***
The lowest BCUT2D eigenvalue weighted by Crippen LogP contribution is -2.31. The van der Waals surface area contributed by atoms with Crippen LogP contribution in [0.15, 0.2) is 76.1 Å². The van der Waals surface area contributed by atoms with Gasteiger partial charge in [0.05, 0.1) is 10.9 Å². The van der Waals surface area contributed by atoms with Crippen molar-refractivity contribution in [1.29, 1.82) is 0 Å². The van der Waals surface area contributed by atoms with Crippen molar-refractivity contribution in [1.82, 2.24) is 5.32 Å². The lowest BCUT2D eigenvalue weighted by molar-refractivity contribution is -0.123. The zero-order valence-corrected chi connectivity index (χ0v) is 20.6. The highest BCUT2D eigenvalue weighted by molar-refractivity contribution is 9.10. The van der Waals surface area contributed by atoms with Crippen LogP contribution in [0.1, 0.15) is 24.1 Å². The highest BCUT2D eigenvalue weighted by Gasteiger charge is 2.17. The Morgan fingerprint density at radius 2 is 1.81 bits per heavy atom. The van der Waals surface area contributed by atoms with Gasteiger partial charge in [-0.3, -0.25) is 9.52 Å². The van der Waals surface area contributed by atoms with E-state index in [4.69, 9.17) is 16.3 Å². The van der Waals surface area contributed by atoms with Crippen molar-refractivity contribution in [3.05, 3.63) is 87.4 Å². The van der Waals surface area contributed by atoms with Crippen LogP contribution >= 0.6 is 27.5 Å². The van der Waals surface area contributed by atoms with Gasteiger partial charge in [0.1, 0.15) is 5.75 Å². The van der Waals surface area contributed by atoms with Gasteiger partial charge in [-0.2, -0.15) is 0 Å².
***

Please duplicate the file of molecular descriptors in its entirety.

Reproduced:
The lowest BCUT2D eigenvalue weighted by Crippen LogP contribution is -2.31. The van der Waals surface area contributed by atoms with Crippen LogP contribution in [0.15, 0.2) is 76.1 Å². The van der Waals surface area contributed by atoms with Gasteiger partial charge in [0.05, 0.1) is 10.9 Å². The van der Waals surface area contributed by atoms with Crippen molar-refractivity contribution in [1.29, 1.82) is 0 Å². The van der Waals surface area contributed by atoms with Crippen molar-refractivity contribution in [1.82, 2.24) is 5.32 Å². The lowest BCUT2D eigenvalue weighted by molar-refractivity contribution is -0.123. The zero-order valence-corrected chi connectivity index (χ0v) is 20.6. The highest BCUT2D eigenvalue weighted by molar-refractivity contribution is 9.10. The van der Waals surface area contributed by atoms with Crippen LogP contribution in [0.1, 0.15) is 24.1 Å². The highest BCUT2D eigenvalue weighted by Gasteiger charge is 2.17. The Morgan fingerprint density at radius 2 is 1.81 bits per heavy atom. The van der Waals surface area contributed by atoms with Gasteiger partial charge in [-0.3, -0.25) is 9.52 Å². The van der Waals surface area contributed by atoms with E-state index in [4.69, 9.17) is 16.3 Å². The van der Waals surface area contributed by atoms with Crippen molar-refractivity contribution in [3.05, 3.63) is 87.4 Å². The van der Waals surface area contributed by atoms with Crippen LogP contribution >= 0.6 is 27.5 Å². The van der Waals surface area contributed by atoms with Gasteiger partial charge in [0.1, 0.15) is 5.75 Å². The van der Waals surface area contributed by atoms with Gasteiger partial charge in [-0.2, -0.15) is 0 Å².